A 43-year-old woman with complications from a lung transplant is transferred from a New York City hospital with a highly resistant superbug known as KPC. The NIH is one of the most prestigious research hospitals in the country, but it has never had a case of KPC before. “We immediately went on high alert, the equivalent of hospital epidemiology Def-con 5,” David Henderson, the clinical center’s deputy director later told FRONTLINE. “And we tried to implement as many things as we could think of at the time to prevent any further spread of the organism in the hospital.” The patient was later discharged, and hospital officials believed they’d contained the bug.
A second infection
Several weeks later, a 34-year-old man hospitalized with a tumor tests positive for KPC. The two patients have no known link: They spent no time in the ICU together, and they had different caregivers and equipment.
Over the next few months, several more patients test positive for KPC. As the NIH attempts to deal with the outbreak, no combination of antibiotics seems to be able to stop it.
Beyond the ICU
The hospital creates a separate ICU for KPC patients. The old ICU is cleaned out and disinfected by robots before patients are moved back in. But somehow, it spreads beyond the ICU.
Doctors try several combinations of antibiotics — even an experimental drug still in development. Nothing works. And some patients die.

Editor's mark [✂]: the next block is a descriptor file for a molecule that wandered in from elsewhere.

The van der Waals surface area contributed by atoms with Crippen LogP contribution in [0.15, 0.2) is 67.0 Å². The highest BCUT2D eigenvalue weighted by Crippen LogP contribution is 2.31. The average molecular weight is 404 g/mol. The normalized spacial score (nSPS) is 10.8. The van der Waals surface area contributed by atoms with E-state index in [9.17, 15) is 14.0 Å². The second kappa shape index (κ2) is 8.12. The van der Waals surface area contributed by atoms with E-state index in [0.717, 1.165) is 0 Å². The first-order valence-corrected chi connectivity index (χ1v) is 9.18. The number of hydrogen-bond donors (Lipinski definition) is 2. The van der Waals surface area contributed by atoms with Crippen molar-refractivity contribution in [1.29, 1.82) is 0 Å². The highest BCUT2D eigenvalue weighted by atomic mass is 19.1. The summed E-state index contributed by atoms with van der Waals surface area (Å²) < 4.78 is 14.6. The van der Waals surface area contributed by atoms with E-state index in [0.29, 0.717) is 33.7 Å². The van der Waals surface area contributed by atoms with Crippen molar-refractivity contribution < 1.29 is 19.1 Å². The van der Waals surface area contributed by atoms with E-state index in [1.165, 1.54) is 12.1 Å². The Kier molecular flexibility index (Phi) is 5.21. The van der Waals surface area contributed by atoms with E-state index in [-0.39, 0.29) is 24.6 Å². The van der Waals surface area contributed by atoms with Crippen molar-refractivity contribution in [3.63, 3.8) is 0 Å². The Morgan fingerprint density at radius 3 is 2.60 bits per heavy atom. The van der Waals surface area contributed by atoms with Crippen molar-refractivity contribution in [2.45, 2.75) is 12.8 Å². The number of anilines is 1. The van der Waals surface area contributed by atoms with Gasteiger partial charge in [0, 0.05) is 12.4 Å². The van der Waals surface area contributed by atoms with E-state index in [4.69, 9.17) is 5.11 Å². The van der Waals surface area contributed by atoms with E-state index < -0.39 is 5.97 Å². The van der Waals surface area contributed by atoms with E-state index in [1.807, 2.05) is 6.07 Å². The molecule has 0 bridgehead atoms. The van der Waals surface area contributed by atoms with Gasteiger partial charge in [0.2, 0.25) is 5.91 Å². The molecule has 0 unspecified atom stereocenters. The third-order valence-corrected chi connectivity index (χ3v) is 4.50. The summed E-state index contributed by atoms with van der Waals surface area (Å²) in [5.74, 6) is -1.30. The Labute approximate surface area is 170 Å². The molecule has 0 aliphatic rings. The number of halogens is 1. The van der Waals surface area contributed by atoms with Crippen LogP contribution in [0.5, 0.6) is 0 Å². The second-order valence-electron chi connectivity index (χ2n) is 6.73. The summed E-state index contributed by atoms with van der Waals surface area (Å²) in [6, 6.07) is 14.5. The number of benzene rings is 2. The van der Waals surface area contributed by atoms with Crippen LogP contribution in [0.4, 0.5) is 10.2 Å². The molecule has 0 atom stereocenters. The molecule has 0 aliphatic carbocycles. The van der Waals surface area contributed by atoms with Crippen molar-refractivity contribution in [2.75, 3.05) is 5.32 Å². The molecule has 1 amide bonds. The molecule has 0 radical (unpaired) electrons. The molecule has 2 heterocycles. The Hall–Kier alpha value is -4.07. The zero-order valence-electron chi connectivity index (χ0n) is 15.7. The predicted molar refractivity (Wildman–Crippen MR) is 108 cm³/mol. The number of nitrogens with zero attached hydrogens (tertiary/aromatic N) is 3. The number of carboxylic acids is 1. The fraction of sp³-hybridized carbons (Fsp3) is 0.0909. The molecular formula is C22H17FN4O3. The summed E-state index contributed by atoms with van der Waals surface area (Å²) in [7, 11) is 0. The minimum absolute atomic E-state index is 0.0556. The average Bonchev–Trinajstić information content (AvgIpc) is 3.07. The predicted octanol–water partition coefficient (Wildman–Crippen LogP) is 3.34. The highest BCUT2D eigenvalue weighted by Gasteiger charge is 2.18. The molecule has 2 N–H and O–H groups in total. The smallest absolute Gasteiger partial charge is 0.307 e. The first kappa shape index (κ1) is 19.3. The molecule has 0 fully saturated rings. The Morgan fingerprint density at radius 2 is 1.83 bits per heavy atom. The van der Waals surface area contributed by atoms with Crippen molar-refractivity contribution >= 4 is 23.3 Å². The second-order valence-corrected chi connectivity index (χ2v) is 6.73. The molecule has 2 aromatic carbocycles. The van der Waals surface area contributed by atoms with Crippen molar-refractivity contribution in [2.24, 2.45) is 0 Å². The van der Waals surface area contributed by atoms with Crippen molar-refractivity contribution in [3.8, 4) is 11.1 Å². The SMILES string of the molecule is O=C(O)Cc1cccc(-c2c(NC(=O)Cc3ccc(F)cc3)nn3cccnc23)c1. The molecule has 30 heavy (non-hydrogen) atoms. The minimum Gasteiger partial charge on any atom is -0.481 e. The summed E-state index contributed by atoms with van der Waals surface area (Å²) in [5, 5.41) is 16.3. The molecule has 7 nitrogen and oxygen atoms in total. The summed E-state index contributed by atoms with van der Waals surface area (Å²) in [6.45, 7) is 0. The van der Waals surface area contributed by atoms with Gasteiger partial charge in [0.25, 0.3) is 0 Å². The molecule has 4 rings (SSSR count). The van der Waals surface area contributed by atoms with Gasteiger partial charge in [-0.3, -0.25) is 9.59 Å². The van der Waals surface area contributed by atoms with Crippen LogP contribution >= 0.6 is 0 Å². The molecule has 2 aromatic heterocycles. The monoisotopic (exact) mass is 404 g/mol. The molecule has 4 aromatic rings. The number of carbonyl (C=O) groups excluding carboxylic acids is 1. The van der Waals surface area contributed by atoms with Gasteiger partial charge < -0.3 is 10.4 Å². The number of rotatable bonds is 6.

Five other patients die, but the hospital believes their deaths are due to their underlying health problems, not the KPC infection. Ultimately, 11 infected patients die.
Looking for a link
Finally, the outbreak seems to have been contained. Throughout the outbreak, the hospital used genetic analysis to help understand the transmission sequence. They compared samples from each patient, along with information such as whether patients overlapped in the same ward, to track the most plausible transmission sequence:
- Black lines mean the infected patient was in the same ward, which likely provided an opportunity for the KPC to spread to the next patient.
- Brown lines indicate the two patients had no overlap, but genetic analysis makes clear the bacteria in the two patients were closely related and likely spread in a more complicated path.
- Dotted black lines mean the patients shared a ward, but there’s at least one other way they might have been infected.
- Dotted brown lines mean the patients didn’t overlap in a ward, but there’s more than one way they might have been infected.
One more patient
Then, a year after the outbreak, a young man arrives at NIH due to complications from a bone marrow transplant. He becomes infected with KPC and dies.
Today, the NIH knows that KPC isn’t gone from the hospital. “Oh no, absolutely not,” Tara Palmore, an infectious disease specialist at the NIH, told FRONTLINE. “I think that we have to be extremely vigilant in the coming years, because of the increasing rise, the increasing prevalence of KPCs in the United States.”